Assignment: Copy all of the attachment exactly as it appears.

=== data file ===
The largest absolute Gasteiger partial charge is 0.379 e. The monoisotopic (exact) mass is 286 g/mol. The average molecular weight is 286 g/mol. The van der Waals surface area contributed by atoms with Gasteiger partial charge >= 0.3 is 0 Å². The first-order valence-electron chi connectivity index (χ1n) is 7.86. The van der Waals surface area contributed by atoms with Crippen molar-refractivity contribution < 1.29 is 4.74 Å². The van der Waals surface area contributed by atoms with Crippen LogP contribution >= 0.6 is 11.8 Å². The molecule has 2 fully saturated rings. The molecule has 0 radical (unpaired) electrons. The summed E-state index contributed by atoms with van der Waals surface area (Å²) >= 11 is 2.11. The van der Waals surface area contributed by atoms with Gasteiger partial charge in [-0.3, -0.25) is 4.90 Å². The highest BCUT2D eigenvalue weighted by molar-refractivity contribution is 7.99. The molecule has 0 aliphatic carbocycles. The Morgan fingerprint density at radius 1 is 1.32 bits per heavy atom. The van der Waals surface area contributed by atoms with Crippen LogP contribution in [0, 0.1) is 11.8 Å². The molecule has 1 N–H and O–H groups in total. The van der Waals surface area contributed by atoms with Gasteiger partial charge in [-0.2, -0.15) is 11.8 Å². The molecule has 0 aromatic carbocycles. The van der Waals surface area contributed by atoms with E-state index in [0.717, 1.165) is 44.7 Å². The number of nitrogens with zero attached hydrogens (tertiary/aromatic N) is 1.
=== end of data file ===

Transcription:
The largest absolute Gasteiger partial charge is 0.379 e. The monoisotopic (exact) mass is 286 g/mol. The average molecular weight is 286 g/mol. The van der Waals surface area contributed by atoms with Gasteiger partial charge >= 0.3 is 0 Å². The first-order valence-electron chi connectivity index (χ1n) is 7.86. The van der Waals surface area contributed by atoms with Crippen molar-refractivity contribution < 1.29 is 4.74 Å². The van der Waals surface area contributed by atoms with Crippen LogP contribution >= 0.6 is 11.8 Å². The molecule has 2 fully saturated rings. The molecule has 0 radical (unpaired) electrons. The summed E-state index contributed by atoms with van der Waals surface area (Å²) >= 11 is 2.11. The van der Waals surface area contributed by atoms with Gasteiger partial charge in [-0.3, -0.25) is 4.90 Å². The highest BCUT2D eigenvalue weighted by molar-refractivity contribution is 7.99. The molecule has 0 aliphatic carbocycles. The Morgan fingerprint density at radius 1 is 1.32 bits per heavy atom. The van der Waals surface area contributed by atoms with Crippen LogP contribution in [0, 0.1) is 11.8 Å². The molecule has 1 N–H and O–H groups in total. The van der Waals surface area contributed by atoms with Gasteiger partial charge in [-0.2, -0.15) is 11.8 Å². The molecule has 0 aromatic carbocycles. The van der Waals surface area contributed by atoms with E-state index in [0.717, 1.165) is 44.7 Å². The number of nitrogens with zero attached hydrogens (tertiary/aromatic N) is 1.